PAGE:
Jay Walder, the roving transportation executive who has devoted his career to make creaky old technologies — bikes and trains, mostly — slightly more efficient, is leaping into a futuristic world first envisioned by Elon Musk. The former CEO of Citibike parent company Motivate and of the MTA is taking over Virgin Hyperloop One, the L.A.-based company that plans to whisk passengers and freight in bus-sized pods through tubes at jetliner speeds.
The appointment of Walder, who practiced in the slogging ways of bureaucracies and the challenges of patching up 100-year-old engineering, signals that Hyperloop technology is moving out of the hands of techno-futurists and into the real world of government contracts and rights-of-way. “At Motivate we proved that bicycles could make a real difference in cities,” Walder says. “Now we’re moving to the other end of the spectrum: This is the first new technology of transportation in 100 years.” The company’s first real-world goal will be a route connecting the Indian cities of Mumbai and Pune, reducing a four-hour car journey to a 25-minute jaunt. Walder says he expects to begin construction of a six-mile test segment in India sometime next year.
Instead of rolling along tracks or a paved surface, a Hyperloop One pod containing several dozen passengers shoots frictionlessly through a vacuum tube, propelled by magnetic levitation. “The pods, vacuum tubes, and maglev, are independent technologies that already exist. When you put them together with advanced control systems, you’re opening up a wholly new mode of transportation that gives you speed, is environmentally friendly, and allows you to imagine the shaping of urban areas and regions,” Walder says. According to a company spokesperson, a completed Hyperloop link between Mumbai-Pune would eliminate 150,000 tons of carbon that cars now pump into the air each year.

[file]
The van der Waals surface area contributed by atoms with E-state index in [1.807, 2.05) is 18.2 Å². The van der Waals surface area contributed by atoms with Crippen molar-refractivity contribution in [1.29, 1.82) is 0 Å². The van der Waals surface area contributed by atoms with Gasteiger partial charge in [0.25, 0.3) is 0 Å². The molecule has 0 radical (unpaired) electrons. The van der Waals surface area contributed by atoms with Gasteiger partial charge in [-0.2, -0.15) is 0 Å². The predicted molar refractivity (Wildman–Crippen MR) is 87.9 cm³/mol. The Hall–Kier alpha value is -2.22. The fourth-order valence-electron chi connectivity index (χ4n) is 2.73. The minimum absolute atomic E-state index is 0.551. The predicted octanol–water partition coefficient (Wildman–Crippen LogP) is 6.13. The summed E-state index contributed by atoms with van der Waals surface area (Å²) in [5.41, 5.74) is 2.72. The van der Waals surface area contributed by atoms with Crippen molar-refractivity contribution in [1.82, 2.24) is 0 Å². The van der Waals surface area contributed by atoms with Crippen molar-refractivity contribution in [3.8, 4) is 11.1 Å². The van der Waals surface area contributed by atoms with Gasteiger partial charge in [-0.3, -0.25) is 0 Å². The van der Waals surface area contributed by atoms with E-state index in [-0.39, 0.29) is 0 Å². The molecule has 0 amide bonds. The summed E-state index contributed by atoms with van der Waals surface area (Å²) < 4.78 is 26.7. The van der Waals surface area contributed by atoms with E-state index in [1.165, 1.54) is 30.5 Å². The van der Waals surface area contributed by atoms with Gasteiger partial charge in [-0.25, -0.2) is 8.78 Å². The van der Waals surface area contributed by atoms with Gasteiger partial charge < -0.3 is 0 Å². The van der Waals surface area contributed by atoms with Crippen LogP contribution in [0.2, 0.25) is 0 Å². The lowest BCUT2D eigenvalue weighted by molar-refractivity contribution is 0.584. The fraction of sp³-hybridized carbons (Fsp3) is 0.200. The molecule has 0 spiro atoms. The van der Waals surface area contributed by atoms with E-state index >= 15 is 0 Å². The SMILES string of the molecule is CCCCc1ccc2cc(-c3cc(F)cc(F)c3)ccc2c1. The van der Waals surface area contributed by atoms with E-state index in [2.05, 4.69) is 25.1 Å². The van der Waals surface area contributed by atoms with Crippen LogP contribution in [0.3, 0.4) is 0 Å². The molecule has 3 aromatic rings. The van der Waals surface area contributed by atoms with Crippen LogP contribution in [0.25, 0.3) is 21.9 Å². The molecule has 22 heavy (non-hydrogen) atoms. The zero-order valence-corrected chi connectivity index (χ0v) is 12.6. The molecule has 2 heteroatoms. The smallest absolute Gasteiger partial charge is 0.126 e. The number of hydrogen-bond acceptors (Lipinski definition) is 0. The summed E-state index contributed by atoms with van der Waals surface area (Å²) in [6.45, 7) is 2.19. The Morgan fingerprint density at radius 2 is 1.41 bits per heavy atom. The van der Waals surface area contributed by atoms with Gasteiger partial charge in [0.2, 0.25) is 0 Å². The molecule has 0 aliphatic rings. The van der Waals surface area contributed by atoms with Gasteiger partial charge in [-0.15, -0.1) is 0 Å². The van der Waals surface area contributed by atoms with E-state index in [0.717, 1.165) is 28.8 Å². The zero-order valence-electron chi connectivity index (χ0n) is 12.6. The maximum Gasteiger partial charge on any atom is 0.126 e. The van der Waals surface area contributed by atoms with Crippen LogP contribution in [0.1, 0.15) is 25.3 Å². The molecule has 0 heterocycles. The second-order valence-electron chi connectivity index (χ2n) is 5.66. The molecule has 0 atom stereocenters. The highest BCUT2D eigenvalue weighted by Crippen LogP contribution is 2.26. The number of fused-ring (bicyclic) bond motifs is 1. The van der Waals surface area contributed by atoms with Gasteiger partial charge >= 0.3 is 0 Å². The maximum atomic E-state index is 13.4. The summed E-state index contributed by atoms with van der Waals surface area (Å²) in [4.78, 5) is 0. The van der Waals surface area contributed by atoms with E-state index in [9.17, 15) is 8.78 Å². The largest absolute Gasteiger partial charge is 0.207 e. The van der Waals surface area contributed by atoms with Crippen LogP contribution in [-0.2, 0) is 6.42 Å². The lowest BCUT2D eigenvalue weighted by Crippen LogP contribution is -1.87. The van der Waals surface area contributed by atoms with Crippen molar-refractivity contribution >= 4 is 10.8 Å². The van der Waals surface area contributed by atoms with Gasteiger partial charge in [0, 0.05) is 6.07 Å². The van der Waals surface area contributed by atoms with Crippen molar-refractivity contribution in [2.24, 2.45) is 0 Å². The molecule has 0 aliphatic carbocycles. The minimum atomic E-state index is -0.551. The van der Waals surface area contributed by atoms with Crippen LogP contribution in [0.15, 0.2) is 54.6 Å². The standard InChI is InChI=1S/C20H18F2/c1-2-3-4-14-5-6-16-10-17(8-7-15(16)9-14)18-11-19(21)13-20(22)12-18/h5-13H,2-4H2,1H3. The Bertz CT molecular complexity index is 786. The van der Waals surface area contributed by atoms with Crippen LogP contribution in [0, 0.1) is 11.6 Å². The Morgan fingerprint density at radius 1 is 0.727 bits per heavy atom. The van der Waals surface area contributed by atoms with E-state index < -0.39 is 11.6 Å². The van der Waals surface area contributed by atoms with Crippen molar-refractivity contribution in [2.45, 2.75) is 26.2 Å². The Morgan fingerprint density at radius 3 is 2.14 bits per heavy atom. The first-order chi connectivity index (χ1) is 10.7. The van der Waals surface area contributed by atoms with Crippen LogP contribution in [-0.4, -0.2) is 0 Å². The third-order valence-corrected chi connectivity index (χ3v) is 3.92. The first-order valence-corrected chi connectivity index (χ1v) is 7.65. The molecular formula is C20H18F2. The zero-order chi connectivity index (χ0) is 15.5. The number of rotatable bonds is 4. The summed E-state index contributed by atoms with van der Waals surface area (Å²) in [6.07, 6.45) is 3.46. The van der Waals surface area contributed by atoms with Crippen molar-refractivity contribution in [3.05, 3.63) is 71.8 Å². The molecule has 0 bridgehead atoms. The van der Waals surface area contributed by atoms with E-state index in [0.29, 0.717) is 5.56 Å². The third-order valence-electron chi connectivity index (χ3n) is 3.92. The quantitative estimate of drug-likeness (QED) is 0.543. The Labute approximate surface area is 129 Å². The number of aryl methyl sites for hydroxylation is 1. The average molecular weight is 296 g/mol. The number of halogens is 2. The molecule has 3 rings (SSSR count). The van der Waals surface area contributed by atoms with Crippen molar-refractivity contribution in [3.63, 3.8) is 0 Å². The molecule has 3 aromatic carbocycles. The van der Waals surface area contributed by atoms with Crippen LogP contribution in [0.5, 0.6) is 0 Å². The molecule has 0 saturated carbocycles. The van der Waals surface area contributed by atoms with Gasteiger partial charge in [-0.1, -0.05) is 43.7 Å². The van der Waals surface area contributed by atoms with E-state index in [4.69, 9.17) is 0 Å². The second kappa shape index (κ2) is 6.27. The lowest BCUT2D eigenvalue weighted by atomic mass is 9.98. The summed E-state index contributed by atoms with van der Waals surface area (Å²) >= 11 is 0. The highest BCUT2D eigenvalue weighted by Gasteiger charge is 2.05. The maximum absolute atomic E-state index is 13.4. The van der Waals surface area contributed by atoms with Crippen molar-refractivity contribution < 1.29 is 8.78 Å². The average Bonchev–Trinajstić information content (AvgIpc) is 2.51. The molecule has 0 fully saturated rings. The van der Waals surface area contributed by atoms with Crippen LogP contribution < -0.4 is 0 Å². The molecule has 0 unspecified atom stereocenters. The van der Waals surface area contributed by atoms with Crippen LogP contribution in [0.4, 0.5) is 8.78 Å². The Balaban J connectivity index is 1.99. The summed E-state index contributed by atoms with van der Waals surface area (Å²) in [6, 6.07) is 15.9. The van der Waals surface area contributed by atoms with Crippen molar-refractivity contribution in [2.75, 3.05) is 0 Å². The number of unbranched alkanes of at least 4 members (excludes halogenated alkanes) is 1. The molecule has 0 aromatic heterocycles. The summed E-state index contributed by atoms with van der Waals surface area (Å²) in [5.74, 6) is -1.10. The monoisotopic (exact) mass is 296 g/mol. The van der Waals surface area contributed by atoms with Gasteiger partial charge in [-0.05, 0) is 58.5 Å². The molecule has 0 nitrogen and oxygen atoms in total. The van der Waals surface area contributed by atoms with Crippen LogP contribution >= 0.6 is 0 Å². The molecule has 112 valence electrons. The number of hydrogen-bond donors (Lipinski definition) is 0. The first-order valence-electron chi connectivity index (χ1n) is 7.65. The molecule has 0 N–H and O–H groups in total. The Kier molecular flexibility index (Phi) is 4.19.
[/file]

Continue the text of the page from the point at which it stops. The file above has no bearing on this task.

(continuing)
Urbanists have often mocked Musk’s initial Hyperloop concept and his relentless cheerleading, dismissing the invention as a subway by another name, or a glorified car tunnel. But Musk has no direct involvement with Virgin Hyperloop One, and Walder insists that the technology will have profound effects on the way cities develop. The ability to commute in minutes between two dense downtowns hundreds of miles apart, or to have a late morning meeting in Philadelphia, say, and lunch in Brooklyn, will link urban regions more efficiently. That could, in theory, take transit-oriented development to a new level, undercutting reliance on cars and trucks.
“Sometimes we feel trapped in a paradigm we created 100 years ago,” Walder says. “Let’s stop talking about just mitigating the impact of the automobile and instead create something really new.”